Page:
• Take an anti-inflammatory – Ibuprofen or acetaminophen reduces swelling.
  • Apply diluted tea tree oil – Tea tree oil is antimicrobial and healing.
  • Let it breathe – Expose piercings to air regularly to prevent moisture buildup.
  • Avoid touching or moving jewelry – Moving or twisting jewelry slows healing.
  • Practice good hygiene – Keep hair, clothing, and hands away from the piercing.

Along with at-home remedies, be sure to keep up with your regular piercing aftercare routine of cleansing and using antimicrobial ointments until the bump resolves fully.

Healing After Jewelry Removal

If you do opt to remove pierced jewelry to allow healing, continue caring for the open wound until it closes. Steps include:

  • Wash hands before touching the area
  • Clean twice daily with saline or antibacterial soap and water
  • Rinse away crusty drainage but don’t pick scabs
  • Apply antibiotic ointment to protect from infection
  • Cover with a bandage if needed for comfort and protection
  • Avoid re-piercing until the area is fully healed, usually several weeks to months

The piercing may seep fluid for the first few days after jewelry removal. As it heals, you’ll notice decreased tenderness, redness, and discharge. Signs of complications include increased pain, swelling, redness, fever, or foul-smelling drainage. See a doctor if infection occurs.

Can I Get it Re-Pierced?

Once an irritation bump piercing has fully healed after jewelry removal, you may consider re-piercing if desired. However, the area stands a higher chance of developing another bump, especially if the original cause was improper placement.

Discuss risks and placement with an experienced piercer. Allow at least 2-4 months for the perturbed area to stabilize before attempting to re-pierce. Proper aftercare will be especially crucial the second time around to prevent recurrence. An alternative is getting the area pierced in a slightly different location.

Preventing Bumps with Proper Piercing Aftercare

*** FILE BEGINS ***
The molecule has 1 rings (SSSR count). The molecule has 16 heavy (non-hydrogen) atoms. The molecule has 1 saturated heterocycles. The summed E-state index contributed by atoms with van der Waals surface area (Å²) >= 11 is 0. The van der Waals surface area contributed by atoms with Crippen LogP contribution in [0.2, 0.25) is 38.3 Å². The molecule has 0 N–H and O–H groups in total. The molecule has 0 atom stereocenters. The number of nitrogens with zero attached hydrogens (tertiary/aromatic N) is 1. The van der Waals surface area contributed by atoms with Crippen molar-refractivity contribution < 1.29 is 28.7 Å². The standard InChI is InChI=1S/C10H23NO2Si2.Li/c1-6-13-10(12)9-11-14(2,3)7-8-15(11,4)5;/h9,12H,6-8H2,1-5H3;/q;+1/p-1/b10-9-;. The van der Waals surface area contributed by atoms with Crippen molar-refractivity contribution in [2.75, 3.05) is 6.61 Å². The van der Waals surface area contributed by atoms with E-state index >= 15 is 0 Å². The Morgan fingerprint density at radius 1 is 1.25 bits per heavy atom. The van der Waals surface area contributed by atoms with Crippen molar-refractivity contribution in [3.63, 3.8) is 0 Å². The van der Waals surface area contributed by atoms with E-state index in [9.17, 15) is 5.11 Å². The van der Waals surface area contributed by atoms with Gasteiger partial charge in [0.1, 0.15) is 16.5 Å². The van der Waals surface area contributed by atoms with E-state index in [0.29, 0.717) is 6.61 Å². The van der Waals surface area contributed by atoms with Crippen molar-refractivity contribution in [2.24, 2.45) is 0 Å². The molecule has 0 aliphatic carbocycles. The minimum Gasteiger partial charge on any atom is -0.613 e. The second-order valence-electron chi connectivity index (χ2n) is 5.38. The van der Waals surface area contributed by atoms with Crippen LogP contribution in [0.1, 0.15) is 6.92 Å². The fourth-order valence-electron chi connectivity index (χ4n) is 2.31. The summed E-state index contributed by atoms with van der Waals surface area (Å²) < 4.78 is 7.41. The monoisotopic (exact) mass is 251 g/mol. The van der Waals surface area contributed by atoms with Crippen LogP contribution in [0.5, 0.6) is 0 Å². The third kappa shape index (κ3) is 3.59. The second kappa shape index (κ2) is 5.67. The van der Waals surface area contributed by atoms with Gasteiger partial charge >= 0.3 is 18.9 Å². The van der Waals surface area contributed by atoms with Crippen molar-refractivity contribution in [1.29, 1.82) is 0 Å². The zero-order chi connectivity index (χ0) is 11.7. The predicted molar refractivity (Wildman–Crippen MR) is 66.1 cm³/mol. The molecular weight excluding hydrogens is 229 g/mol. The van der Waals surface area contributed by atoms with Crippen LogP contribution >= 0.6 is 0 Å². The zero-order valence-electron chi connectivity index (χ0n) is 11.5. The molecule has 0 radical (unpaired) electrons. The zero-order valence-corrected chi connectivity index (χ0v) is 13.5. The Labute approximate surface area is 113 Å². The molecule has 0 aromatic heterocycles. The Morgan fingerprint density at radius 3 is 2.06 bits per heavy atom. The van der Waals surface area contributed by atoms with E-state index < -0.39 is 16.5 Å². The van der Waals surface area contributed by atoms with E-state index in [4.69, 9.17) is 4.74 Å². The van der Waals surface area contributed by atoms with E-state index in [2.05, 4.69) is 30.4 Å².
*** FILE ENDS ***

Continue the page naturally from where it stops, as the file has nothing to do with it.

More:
While irritation bumps are common, you can minimize risks by starting with a reputable piercer and following proper aftercare:

  • Have piercings done by an experienced professional with a hollow piercing needle, not a piercing gun.
  • Ensure jewelry is high-quality implant grade metal.
  • Avoid touching the new piercing and only turn jewelry during cleaning.
  • Clean diligently 2-3 times daily but avoid over-cleaning.
  • Rinse away crusties but don’t pick at scabs.
  • Avoid submerging in baths, pools, etc until healed.
  • Watch for signs of infection and seek medical care if concerned.
  • Have jewelry downsized by your piercer as soon as initial swelling resolves.
  • Avoid changing jewelry too soon – wait the recommended 4-12 weeks depending on location.

With attentive aftercare and avoidance of irritation and trauma, you can minimize the risks of developing unsightly and uncomfortable piercing bumps. Be patient, as some bumps simply need time to resolve, even with proper care. But if a bump persists or appears infected, don’t hesitate to consult your piercer or doctor.


Irritation bumps are common piercing complications, but aren’t necessarily cause for alarm or jewelry removal. Identify the cause of irritation and practice dutiful aftercare to allow many bumps to resolve on their own. However, if the bump persists despite treatment, appears infected, or causes significant pain, removing the jewelry may be warranted to allow the area to heal fully. With some patience and attentive care, most irritation bump piercings can recover well without the need for removal. Discuss options with your piercer if you are unsure how to best handle a stubborn bump.